The apiary currently has two Langstroth hives and we plan to split them for a total of four hives this spring. Our next hives will be Warre-style hives; an experiment and working comparison of hive styles. We do not treat our hives with commercial medications or treatments and always do our best to find more natural ways to keep the honeybees healthy. 20130228-200445.jpg






Japanese quail are also known as: Old World quail, Coturnix quail, and Pharaoh quail. We recently stopped raising Japanese quail because of their poor temperament. Let’s just say, we had a bad experience with quail to the point that we will not be raising them again. Extreme heat stress, noise stress, and questionable breeding factored into the eventual cannibalistic behavior that killed half of our covey. After much heartbreak, we decided to cut our losses and processed the rest of the covey for our family’s table. We did, however, enjoy watching their antics and loved our tiny, fresh (yet few) quail eggs.




We love our readers and you help bring a smile to our faces just by taking the time out of your busy days to visit us here. Any donations made to the blog on the right sidebar, will help to keep this little blog going. We do pay a yearly fee to keep the blog running and for more photo storage to give you all those close-up shots of exploded ginger beer and baby bunnies.

If you are looking for the perfect farm-inspired, handmade gift… look no further than our online shop in the main menu bar at the top of the page. We sell all of our best photograph prints taken from around our farm as well as our handmade stuffed animals, original paintings, jewelry, knickknacks, and more!

Frühlingskabine Micro-Farm also has an Amazon affiliate store. If you are ever in search of the materials we use, be it grolsch style brewing bottles, starter cultures, or a book from one of our book reviews– you can find exactly what we use in our Amazon affiliate store. We receive a small percentage of your purchase total at no additional cost to you.

Thank you for all your support and interest in our farm!

23 thoughts on “Our Farm

  1. Hello,
    I just ran into your sight and i wanted to share with you how much i enjoyed reading the info. It also reminded me of a film that is really great and i think would inspire you a great deal, but maybe you have seen it. It’s called “Back to Eden” and you can watch it online. It just shares how one can have a productive garden that does not require much labor from your end, while doing the best to protect the natural properties of the soil – basic permaculture principles. Keep posting and thank you once again for sharing.

  2. I love what you guys are doing! Keep it up! On that note have you considered adding an aquaponics system to the mix? I think it would fit right in on your farm.

    • Thanks Brogan! We have considered adding an aquaponics system to the farm, but unfortunately, our landlord has vetoed the idea. 😦 So maybe in the future. In the meantime, I may have a guest blogger showing off her DIY aquaponics system soon! It will give us all some ideas.

      • Check out the small system on urban farming guys site or youtube for the 250 gal tote all together like 200 invested and growing your own portable fish tank I have 6 at my farm in Southcarolina any questions or anything let me know glad to help any DIYer

  3. Just found your site today, I’ve enjoyed reading about your experiments and things you’ve done and goals you have. Sounds a lot like what my husband and I are planning. Sometime in the next few months we will be moving from WA state to Nova Scotia, Canada to homestead the family farm. Thanks for blogging about all the experiments and sharing your ideas.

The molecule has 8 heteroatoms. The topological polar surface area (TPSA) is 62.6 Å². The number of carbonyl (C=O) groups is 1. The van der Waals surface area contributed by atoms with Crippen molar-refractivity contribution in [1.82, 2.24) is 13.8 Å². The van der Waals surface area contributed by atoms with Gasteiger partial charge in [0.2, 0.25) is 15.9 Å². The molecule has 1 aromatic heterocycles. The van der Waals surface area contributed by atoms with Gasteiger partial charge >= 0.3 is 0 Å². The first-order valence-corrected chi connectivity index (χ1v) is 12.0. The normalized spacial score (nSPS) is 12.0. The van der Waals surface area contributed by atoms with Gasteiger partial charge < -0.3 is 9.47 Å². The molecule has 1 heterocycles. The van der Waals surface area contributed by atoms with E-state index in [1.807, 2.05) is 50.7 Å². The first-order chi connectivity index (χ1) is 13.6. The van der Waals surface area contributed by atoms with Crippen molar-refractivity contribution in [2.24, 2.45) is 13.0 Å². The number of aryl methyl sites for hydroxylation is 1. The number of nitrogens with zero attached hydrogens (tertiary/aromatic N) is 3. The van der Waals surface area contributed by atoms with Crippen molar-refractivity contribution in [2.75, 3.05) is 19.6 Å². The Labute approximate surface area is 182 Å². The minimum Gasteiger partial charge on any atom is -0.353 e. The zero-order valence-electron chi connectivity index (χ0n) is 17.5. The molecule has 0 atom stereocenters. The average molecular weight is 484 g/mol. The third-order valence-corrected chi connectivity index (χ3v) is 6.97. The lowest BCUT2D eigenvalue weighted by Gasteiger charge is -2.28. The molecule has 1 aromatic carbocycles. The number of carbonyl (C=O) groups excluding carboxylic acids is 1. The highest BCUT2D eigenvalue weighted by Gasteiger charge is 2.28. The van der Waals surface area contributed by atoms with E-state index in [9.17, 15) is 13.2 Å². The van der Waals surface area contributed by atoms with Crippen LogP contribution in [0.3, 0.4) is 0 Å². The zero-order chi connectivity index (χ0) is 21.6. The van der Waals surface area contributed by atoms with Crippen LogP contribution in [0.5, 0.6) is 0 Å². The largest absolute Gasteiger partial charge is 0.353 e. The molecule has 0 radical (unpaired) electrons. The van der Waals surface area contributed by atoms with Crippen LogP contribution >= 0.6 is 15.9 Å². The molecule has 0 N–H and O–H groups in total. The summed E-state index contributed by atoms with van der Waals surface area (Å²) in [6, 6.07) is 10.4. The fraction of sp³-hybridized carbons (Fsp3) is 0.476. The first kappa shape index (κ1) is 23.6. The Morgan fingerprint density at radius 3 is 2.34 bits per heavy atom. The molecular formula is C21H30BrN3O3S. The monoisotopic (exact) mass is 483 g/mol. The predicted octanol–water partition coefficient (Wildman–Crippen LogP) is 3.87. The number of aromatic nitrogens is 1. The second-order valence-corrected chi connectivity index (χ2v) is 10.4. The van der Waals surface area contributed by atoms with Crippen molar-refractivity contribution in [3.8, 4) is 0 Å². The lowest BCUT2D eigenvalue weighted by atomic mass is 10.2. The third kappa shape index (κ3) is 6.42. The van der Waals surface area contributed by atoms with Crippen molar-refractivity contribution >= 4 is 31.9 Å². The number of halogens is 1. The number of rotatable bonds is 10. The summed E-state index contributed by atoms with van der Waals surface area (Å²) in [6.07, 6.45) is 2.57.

4. Sarah ~

    Found your website through your sourdough printable on Pinterest. Having fun perusing your website ~ you’ve got a good thing going on here ~ quality in your printables, DIY project tutorials and relevant posts ~ keep it up! Going to have to tear myself away for now but will definitely be checking back in!

    Mrs. Kendra of Ramblin’ H Acres, KS

  5. I just found this blog from YouTube! I feel like I’m reading about my farmlette when I read your site! We have chickens, New Zealand meat rabbits and angora fiber rabbits AND quail (although I see you are not keeping them anymore). And we raise organic veggies, tubers and fruit. On a 1/4 acre! So cool!
    I will be back often and thank you so much for a great video on YouTube about grooming your angoras. I’ve had meat rabbits for years, but this is my first time with the fiber bunnies and I want to make sure I’m doing it right.

  6. I have been watching your youtube videos on fodder and I love them! Love your website also! I have just begun my fodder project. I have been having trouble getting barley seed in my area. A farmer friend sold me a 48 lb bag that he had not planted. Now Im wondering if I should use it. I think I should be getting feed grade barley and not seeds for planting. What do you think? I will be feed it to ducks peacocks and goats.
    I have also started oats and they are just starting to sprout after 3 days.

  7. Thank you for posting and blogging and doing what you’re doing. You are my new role model as my husband and I just purchased a home on 2 acres and I am so excited to get started. I originally only visited the site to watch your fodder tutorial, but everything on here is helpful. Since our new journey began here in Arkansas I told my husband I want to raise rabbits and goats. And he wants chickens. I have so many questions I don’t even know where to begin! So thank you very much and please continue this blog site

    • Awww… so sweet. I love sharing what we are doing and what has/hasn’t worked for us. And it always helps me to continue chugging along when people, like you, leave comments. It sounds like you will be in the same boat soon enough! Rabbits and goats are my favorite farm animals so far and Trevor likes the turkeys (probably because they have gotten fat so quickly). Good luck on your adventures and let me know how things progress!!

      • Would you possibly post a video of a tour of your farm? I’d love to see it! I’ve given turkeys some thought as well. Id like to hear more about your experience with it. What kind of crops do you grow? We just got finished building a chicken coup for my mother in law. I like how your are trying to do most things on your own. Do you hunt? Fish? What do you like to do in your spare time…if you have any.

  8. I just found your site after a google search for DIY fodder systems. I have thoroughly enjoyed reading your posts. You are such a breath of fresh air in a sea of online blogs. I intend to follow your blog for the wonderful information and your down-to-earth, heart-felt stories.